For those who have experienced a traumatic event, it may be difficult
to go about their daily life at first. It’s normal for sufferers of
trauma to experience upsetting memories and sleep disturbances. Many
people eventually get over these symptoms as time goes on - some take
months or years before the effects are gone completely, but most do
recover with time.
However, others can still feel haunted by their past and experience
symptoms that can greatly interfere with daily life. PTSD doesn't
always show up immediately after an incident or stay in remission
forever; sometimes anxiety attacks come back months or years later
when one least expects them while at other times fear bubbles below
the surface ready to resurface whenever triggered. This is simply due
to our brains' neurology in response to major traumatic events
such as accidents causing bodily harm to oneself or merely witnessing
a trauma happening to another individual. This includes the traumas
that can occur during war.
If you're struggling with thoughts and feelings from the trauma
for more than a few months, you may be showing symptoms of PTSD .
Symptoms can include flashbacks to what happened during the traumatic
event, nightmares about it happening again in your sleep, feeling like
your always on edge or constantly waiting for something terrible to
happen next - even if nothing bad has occurred recently. Some people
also have trouble concentrating due to emotional energy spent living
in fear every day that they may get hurt or killed at any moment. If
these types of experiences are disrupting your life over an extended
period, such as weeks or months, this could indicate post-traumatic
stress disorder (PTSD).
If one is exposed directly to trauma and/or injured during a traumatic
incident, even if they were unharmed - they are more likely than
others who were not in close proximity to develop these symptoms, and
so it’s important to keep in mind when assessing their risk for PTSD
development. It's essential that we don't stigmatize those
with this condition, but rather learn how best to support them through
whatever difficult journey might lie ahead once they have been
diagnosed with such an issue so often found among veterans of war and
other victims alike. PTSD does not discriminate. It can happen to any
person, no matter how strong they are or what kind of life experience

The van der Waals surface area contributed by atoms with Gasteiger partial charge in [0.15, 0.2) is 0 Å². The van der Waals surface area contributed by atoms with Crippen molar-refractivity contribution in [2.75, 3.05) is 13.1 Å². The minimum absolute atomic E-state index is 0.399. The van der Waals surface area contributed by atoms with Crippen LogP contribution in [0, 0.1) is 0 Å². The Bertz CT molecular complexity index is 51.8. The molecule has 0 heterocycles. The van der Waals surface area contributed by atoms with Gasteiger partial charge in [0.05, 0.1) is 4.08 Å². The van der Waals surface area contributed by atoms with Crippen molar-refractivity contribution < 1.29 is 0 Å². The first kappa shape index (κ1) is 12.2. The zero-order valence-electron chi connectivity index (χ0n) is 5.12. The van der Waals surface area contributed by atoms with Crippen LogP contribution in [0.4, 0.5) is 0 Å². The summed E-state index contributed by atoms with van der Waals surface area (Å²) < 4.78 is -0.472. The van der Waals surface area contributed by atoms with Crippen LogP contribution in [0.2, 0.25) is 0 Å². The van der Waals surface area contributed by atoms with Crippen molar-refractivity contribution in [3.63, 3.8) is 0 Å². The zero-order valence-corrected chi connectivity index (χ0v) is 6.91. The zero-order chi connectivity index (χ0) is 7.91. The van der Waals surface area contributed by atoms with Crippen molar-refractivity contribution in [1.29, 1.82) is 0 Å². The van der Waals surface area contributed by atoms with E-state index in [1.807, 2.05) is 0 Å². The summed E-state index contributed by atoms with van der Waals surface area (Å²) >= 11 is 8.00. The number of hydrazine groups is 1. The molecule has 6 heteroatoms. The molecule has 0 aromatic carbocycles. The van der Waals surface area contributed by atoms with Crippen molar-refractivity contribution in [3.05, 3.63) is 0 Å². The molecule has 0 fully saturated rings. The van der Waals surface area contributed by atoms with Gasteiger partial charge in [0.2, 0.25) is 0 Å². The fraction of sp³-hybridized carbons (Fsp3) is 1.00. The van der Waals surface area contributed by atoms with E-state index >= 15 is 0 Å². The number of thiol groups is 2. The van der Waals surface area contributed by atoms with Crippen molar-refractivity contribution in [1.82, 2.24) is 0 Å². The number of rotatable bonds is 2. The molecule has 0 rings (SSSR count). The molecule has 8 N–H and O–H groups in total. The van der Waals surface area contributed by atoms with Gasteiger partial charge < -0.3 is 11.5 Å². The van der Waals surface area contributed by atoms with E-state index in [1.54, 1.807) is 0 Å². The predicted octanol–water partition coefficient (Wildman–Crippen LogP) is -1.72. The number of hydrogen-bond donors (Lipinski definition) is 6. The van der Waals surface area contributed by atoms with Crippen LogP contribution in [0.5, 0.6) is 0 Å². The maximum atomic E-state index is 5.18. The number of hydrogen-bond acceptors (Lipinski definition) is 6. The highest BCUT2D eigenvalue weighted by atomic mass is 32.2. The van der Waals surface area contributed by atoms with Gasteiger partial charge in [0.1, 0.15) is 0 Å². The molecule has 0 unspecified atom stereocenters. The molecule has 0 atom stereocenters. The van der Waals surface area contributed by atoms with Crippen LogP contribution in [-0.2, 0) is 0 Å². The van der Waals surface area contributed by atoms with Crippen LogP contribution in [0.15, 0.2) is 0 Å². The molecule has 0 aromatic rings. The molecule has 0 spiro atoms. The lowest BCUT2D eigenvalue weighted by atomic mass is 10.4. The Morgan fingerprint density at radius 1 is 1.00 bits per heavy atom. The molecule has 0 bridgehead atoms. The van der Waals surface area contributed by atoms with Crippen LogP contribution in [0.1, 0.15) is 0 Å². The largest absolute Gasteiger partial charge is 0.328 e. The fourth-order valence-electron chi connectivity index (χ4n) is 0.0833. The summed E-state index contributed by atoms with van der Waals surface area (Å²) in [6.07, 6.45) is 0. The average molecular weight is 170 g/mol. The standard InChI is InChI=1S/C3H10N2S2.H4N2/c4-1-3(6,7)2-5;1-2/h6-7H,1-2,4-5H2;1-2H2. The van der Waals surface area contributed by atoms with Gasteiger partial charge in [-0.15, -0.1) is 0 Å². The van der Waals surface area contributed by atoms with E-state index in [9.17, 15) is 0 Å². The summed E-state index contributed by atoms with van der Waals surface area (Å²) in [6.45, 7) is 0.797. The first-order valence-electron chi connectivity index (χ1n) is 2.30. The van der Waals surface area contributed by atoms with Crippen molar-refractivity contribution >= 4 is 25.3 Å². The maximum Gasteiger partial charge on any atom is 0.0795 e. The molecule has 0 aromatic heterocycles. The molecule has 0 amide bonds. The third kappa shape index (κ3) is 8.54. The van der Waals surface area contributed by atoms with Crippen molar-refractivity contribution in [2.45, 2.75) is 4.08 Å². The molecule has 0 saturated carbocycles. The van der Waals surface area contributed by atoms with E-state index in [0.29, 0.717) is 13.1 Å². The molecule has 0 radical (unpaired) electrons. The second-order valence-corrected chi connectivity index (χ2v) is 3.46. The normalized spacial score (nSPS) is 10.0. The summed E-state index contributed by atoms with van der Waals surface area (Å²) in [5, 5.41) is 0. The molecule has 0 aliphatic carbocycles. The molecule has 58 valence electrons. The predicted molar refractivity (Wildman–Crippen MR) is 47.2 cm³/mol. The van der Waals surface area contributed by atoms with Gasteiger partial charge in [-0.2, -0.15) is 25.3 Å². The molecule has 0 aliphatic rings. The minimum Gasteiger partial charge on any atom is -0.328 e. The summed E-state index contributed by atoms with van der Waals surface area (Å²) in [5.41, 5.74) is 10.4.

they have had up until that point. For example, if someone was
directly exposed to trauma and injured during the event, there is a
higher likelihood for them developing PTSD than somebody who
wasn't involved at all but were still distressed and affected by
the incident through TV news coverage.
Symptoms of PTSD
Memory- Individuals with PTSD have a hard time coping when they are
reminded of their traumatic event. When the date comes around,
flashbacks and nightmares may occur without warning. These memories
can feel overwhelming to those who deal with them frequently or on a
regular basis; but fortunately, there is help available for sufferers
in need which can help to curb these painful reminders into manageable
ones that won't keep you up at night any longer! People living
with post-traumatic stress disorder (PTSD) often suffer from an
inability to cope during periods of trauma triggered by certain
events, thoughts about past occurrences, conversations associated with
it, such as anniversaries etc., as well as feelings such as being
overwhelmed - all symptoms stemming from repeated exposure through
either internal stimuli or external triggers caused.
Volatile Mood - The victim of a traumatic event is often bombarded
with thoughts and feelings related to blame, estrangement, or
difficult memories. The intensity can be so extreme that it becomes
too much for the person to handle on their own. The aftermath of
experiencing something horrific typically riddles an individual with
negative emotions like shame, guilt and anger, and surprisingly even
positive ones, such as excitement about what occurred - or the actions
they took in order to survive. These strong reactions may intensify
over time which can lead people who are currently coping by themselves
to relive these events, in part because they may isolate themselves
and do not have the support system around to anchor them and remind
them how far away from that trauma they now are.
Neglect - Some people who experience trauma may turn to substance use
as a coping mechanism. These individuals will often avoid friends and
family, lose interest in hobbies they previously found pleasure from,
or develop feelings of detachment and isolation with their loved ones
that they did not experience before the incident took place. It is
important if you have been impacted by traumatic events not only to
find healthy ways to cope, but also explore new avenues which were
unfamiliar to you prior to the event occurring, such as joining social
groups where you feel more accepted, or taking up an activity like
painting at your local art center.
Anxiety - Often, these symptoms may be signs of trauma. They could
also come from an emotional event that's causing distress or
anxiety in the person experiencing them, such as a big presentation
coming up soon and are feeling stressed and anxious,for example.
Often, when people experience extreme emotions like excessive anger;
difficulty showing affection to others including friends and family
members; having outbursts all the time etc., it can lead to medical
problems, such as physical bodily reactions including increased blood
pressure and heart rate (and these are just two symptoms among many).
Getting professional help is often needed for emotions that feel out
of control, because if left unchecked these symptoms may continue
getting worse over time - both emotionally and physically.